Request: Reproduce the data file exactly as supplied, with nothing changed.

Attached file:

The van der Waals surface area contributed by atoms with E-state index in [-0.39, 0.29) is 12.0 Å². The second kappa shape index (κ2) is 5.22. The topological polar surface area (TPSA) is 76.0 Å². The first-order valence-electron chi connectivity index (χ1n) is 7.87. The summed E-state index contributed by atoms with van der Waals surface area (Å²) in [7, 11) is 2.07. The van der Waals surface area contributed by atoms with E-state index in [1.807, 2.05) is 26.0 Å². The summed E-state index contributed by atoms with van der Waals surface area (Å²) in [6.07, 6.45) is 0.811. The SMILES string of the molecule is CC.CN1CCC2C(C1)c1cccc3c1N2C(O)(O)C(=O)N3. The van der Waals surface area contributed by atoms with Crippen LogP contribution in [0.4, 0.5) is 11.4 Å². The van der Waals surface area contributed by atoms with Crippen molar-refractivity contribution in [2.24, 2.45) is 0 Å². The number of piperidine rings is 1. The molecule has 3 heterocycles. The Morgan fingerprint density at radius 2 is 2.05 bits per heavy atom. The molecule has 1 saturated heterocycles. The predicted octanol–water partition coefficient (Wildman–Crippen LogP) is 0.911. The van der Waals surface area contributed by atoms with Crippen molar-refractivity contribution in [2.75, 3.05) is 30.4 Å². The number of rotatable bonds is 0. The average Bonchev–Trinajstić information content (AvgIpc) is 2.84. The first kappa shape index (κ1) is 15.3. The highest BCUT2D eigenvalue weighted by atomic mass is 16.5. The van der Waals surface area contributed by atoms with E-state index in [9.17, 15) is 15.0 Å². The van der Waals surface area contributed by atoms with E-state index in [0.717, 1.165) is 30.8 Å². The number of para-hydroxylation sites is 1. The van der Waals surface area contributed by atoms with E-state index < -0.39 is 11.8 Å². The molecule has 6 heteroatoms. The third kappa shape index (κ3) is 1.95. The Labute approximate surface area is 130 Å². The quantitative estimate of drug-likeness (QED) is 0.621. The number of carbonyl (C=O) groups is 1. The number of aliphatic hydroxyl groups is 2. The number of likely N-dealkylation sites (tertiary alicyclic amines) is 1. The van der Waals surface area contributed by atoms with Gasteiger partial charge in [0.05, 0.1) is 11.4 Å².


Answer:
The van der Waals surface area contributed by atoms with E-state index in [-0.39, 0.29) is 12.0 Å². The second kappa shape index (κ2) is 5.22. The topological polar surface area (TPSA) is 76.0 Å². The first-order valence-electron chi connectivity index (χ1n) is 7.87. The summed E-state index contributed by atoms with van der Waals surface area (Å²) in [7, 11) is 2.07. The van der Waals surface area contributed by atoms with E-state index in [1.807, 2.05) is 26.0 Å². The summed E-state index contributed by atoms with van der Waals surface area (Å²) in [6.07, 6.45) is 0.811. The SMILES string of the molecule is CC.CN1CCC2C(C1)c1cccc3c1N2C(O)(O)C(=O)N3. The van der Waals surface area contributed by atoms with Crippen LogP contribution in [0.4, 0.5) is 11.4 Å². The van der Waals surface area contributed by atoms with Crippen molar-refractivity contribution in [2.24, 2.45) is 0 Å². The number of piperidine rings is 1. The molecule has 3 heterocycles. The Morgan fingerprint density at radius 2 is 2.05 bits per heavy atom. The molecule has 1 saturated heterocycles. The predicted octanol–water partition coefficient (Wildman–Crippen LogP) is 0.911. The van der Waals surface area contributed by atoms with Crippen molar-refractivity contribution in [2.75, 3.05) is 30.4 Å². The number of rotatable bonds is 0. The average Bonchev–Trinajstić information content (AvgIpc) is 2.84. The first kappa shape index (κ1) is 15.3. The highest BCUT2D eigenvalue weighted by atomic mass is 16.5. The van der Waals surface area contributed by atoms with E-state index in [9.17, 15) is 15.0 Å². The van der Waals surface area contributed by atoms with E-state index in [0.717, 1.165) is 30.8 Å². The number of para-hydroxylation sites is 1. The van der Waals surface area contributed by atoms with E-state index < -0.39 is 11.8 Å². The molecule has 6 heteroatoms. The third kappa shape index (κ3) is 1.95. The Labute approximate surface area is 130 Å². The quantitative estimate of drug-likeness (QED) is 0.621. The number of carbonyl (C=O) groups is 1. The number of aliphatic hydroxyl groups is 2. The number of likely N-dealkylation sites (tertiary alicyclic amines) is 1. The van der Waals surface area contributed by atoms with Gasteiger partial charge in [0.05, 0.1) is 11.4 Å².